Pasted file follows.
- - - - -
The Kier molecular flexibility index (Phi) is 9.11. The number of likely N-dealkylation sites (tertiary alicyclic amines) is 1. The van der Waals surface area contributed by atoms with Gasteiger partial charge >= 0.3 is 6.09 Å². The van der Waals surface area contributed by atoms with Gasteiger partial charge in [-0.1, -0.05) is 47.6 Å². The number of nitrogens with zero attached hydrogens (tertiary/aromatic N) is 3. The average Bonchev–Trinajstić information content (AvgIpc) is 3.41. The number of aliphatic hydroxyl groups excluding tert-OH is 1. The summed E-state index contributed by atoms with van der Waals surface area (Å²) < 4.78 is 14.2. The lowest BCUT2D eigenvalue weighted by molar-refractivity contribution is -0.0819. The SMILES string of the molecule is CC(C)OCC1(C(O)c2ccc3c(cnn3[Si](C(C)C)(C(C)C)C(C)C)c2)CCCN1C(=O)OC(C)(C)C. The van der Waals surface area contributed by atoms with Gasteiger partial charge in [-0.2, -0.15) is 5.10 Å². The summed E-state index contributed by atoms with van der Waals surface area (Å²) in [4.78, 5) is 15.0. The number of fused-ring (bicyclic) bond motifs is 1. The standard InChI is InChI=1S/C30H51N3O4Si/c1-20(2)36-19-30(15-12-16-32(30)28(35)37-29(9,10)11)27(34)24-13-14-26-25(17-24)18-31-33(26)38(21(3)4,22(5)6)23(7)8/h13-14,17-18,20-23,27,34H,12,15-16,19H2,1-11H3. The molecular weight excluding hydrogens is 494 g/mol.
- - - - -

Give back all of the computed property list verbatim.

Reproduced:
The Kier molecular flexibility index (Phi) is 9.11. The number of likely N-dealkylation sites (tertiary alicyclic amines) is 1. The van der Waals surface area contributed by atoms with Gasteiger partial charge >= 0.3 is 6.09 Å². The van der Waals surface area contributed by atoms with Gasteiger partial charge in [-0.1, -0.05) is 47.6 Å². The number of nitrogens with zero attached hydrogens (tertiary/aromatic N) is 3. The average Bonchev–Trinajstić information content (AvgIpc) is 3.41. The number of aliphatic hydroxyl groups excluding tert-OH is 1. The summed E-state index contributed by atoms with van der Waals surface area (Å²) < 4.78 is 14.2. The lowest BCUT2D eigenvalue weighted by molar-refractivity contribution is -0.0819. The SMILES string of the molecule is CC(C)OCC1(C(O)c2ccc3c(cnn3[Si](C(C)C)(C(C)C)C(C)C)c2)CCCN1C(=O)OC(C)(C)C. The van der Waals surface area contributed by atoms with Gasteiger partial charge in [-0.2, -0.15) is 5.10 Å². The summed E-state index contributed by atoms with van der Waals surface area (Å²) in [4.78, 5) is 15.0. The number of fused-ring (bicyclic) bond motifs is 1. The standard InChI is InChI=1S/C30H51N3O4Si/c1-20(2)36-19-30(15-12-16-32(30)28(35)37-29(9,10)11)27(34)24-13-14-26-25(17-24)18-31-33(26)38(21(3)4,22(5)6)23(7)8/h13-14,17-18,20-23,27,34H,12,15-16,19H2,1-11H3. The molecular weight excluding hydrogens is 494 g/mol.